The 21st century has brought with it a new space race. With the world’s leading space agencies now equipped with powerful new megarockets, the race is on to establish a base on the moon. The US space agency, NASA, is among the frontrunners in this new frontier and has set its sights on the lunar south pole.
Why the Moon’s South Pole?
The moon’s south pole is one of the most extreme places in the solar system, with lightless craters that can plunge temperatures to minus 391 degrees Fahrenheit. Yet, it is also home to one of the most valuable resources in space – water. NASA believes that harvesting this ice is crucial to make drinkable water, oxygen, and fuel for rockets. With plans to land astronauts near craters in the lunar south pole as soon as 2025, the race to the moon is truly heating up.
The Legal Landscape of Lunar Resources
Despite the excitement surrounding lunar resource extraction, the legal landscape of who can own and extract resources from the moon is still murky. The Outer Space Treaty, signed by many nations in the 1960s, prohibits any country from owning parts of space. However, the treaty is silent on the private sector and leaves many questions over lunar resources unanswered.
Recognition of Private
Extraction Four nations, the US, Luxembourg, Japan, and the United Arab Emirates, have laws that recognize the ability of private companies to extract resources from outer space. These laws follow the leading interpretation of international law governing the high seas, according to Frans von der Dunk, a professor of space law at the University of Nebraska-Lincoln.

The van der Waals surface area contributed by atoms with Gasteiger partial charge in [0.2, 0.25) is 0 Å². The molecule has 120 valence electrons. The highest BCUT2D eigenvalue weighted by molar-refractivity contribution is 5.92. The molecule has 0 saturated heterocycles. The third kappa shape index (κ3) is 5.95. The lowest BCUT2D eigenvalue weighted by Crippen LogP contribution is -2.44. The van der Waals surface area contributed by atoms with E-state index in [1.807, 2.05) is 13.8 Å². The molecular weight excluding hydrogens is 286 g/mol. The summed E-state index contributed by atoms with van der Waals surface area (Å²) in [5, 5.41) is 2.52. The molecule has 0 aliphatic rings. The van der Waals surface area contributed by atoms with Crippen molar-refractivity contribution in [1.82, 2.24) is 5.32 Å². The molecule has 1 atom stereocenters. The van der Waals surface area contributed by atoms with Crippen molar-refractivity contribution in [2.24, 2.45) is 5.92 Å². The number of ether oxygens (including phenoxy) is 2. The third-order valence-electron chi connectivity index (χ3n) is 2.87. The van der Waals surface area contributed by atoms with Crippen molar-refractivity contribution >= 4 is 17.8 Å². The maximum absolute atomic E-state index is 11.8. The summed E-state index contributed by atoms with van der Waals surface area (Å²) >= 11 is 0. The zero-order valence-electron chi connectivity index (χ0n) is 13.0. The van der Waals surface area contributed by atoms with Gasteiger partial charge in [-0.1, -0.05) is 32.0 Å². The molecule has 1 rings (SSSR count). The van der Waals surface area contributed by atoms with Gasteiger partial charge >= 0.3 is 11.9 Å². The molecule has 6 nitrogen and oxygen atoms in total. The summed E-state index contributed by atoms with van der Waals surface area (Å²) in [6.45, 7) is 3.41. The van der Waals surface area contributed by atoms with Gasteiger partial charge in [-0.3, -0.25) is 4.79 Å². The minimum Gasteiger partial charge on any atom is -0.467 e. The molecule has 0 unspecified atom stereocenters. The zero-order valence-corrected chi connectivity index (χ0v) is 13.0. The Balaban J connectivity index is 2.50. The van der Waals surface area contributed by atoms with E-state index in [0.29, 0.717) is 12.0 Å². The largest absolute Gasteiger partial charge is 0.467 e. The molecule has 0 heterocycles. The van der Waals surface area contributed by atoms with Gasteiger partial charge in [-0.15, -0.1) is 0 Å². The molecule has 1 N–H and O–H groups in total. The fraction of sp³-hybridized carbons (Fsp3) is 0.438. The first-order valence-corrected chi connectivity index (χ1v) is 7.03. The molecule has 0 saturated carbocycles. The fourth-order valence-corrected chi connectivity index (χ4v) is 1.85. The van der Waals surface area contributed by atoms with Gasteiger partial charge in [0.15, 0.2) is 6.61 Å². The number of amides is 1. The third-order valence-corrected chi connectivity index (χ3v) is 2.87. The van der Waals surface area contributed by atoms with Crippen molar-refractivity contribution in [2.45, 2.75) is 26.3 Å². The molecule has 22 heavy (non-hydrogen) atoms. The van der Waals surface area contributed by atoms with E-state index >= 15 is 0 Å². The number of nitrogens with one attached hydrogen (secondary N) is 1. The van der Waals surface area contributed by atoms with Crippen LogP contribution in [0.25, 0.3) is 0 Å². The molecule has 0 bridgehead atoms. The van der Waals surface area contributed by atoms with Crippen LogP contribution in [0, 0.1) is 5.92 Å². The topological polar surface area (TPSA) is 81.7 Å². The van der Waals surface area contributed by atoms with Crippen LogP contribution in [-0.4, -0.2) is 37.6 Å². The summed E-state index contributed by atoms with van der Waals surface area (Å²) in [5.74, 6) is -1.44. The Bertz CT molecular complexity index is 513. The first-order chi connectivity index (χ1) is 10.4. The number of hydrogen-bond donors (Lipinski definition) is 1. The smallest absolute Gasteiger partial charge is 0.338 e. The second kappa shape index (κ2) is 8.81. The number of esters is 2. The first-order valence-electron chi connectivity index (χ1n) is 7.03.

NASA’s Artemis Accords
NASA has written and signed the Artemis Accords, broad, non-binding principles for cooperating peacefully in space that include a section on “Space Resources.” As of January 2023, 23 nations have signed the accords. The signatories note that the utilization of space resources can benefit humankind by providing critical support for safe and sustainable operations.
The Private Sector’s Role in Lunar Resource Extraction
While the legal landscape of lunar resources is still evolving, the private sector is set to play a significant role in the extraction of lunar resources. With companies like SpaceX and Blue Origin, the private sector has the capability to extract resources from the moon, and with it the potential to reap huge profits.
The Future of Lunar Resource Extraction
The future of lunar resource extraction is uncertain, with many questions still left unanswered. However, one thing is clear, the race to the moon is heating up, and whoever is able to establish a base on the lunar south pole will have a significant advantage in the new cosmic frontier.
The discovery of water on the moon has reignited the race to the moon and with it, the questions over who will be allowed to take what and where from the lunar south pole. The legal landscape of lunar resources is still evolving, with the private sector set to play a significant role in the extraction of resources from the moon. With NASA’s Artemis Accords and the recognition of private extraction by several nations, the future of lunar resource extraction is exciting and full of possibilities.